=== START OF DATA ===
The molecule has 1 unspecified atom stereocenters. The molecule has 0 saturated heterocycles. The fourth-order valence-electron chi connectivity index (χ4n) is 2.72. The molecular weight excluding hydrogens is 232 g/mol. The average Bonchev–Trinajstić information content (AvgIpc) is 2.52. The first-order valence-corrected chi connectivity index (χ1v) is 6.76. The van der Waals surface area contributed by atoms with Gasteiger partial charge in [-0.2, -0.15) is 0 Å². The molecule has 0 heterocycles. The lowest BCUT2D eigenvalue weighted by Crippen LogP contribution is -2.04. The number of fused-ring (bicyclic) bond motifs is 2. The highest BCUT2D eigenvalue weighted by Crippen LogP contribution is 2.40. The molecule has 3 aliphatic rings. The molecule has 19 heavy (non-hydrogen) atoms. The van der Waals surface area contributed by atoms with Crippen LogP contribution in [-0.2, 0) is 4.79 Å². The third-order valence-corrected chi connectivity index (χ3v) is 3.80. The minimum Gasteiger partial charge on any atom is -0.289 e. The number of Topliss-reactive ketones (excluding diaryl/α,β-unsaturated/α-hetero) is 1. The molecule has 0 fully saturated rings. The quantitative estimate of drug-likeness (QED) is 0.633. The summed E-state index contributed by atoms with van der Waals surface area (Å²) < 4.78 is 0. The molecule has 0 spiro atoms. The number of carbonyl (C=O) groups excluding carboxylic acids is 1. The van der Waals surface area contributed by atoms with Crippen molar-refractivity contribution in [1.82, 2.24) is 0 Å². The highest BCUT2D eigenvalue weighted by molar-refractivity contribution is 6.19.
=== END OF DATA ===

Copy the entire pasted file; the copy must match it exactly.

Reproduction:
The molecule has 1 unspecified atom stereocenters. The molecule has 0 saturated heterocycles. The fourth-order valence-electron chi connectivity index (χ4n) is 2.72. The molecular weight excluding hydrogens is 232 g/mol. The average Bonchev–Trinajstić information content (AvgIpc) is 2.52. The first-order valence-corrected chi connectivity index (χ1v) is 6.76. The van der Waals surface area contributed by atoms with Gasteiger partial charge in [-0.2, -0.15) is 0 Å². The molecule has 0 heterocycles. The lowest BCUT2D eigenvalue weighted by Crippen LogP contribution is -2.04. The number of fused-ring (bicyclic) bond motifs is 2. The highest BCUT2D eigenvalue weighted by Crippen LogP contribution is 2.40. The molecule has 3 aliphatic rings. The molecule has 19 heavy (non-hydrogen) atoms. The van der Waals surface area contributed by atoms with Crippen LogP contribution in [-0.2, 0) is 4.79 Å². The third-order valence-corrected chi connectivity index (χ3v) is 3.80. The minimum Gasteiger partial charge on any atom is -0.289 e. The number of Topliss-reactive ketones (excluding diaryl/α,β-unsaturated/α-hetero) is 1. The molecule has 0 fully saturated rings. The quantitative estimate of drug-likeness (QED) is 0.633. The summed E-state index contributed by atoms with van der Waals surface area (Å²) < 4.78 is 0. The molecule has 0 spiro atoms. The number of carbonyl (C=O) groups excluding carboxylic acids is 1. The van der Waals surface area contributed by atoms with Crippen molar-refractivity contribution in [1.82, 2.24) is 0 Å². The highest BCUT2D eigenvalue weighted by molar-refractivity contribution is 6.19.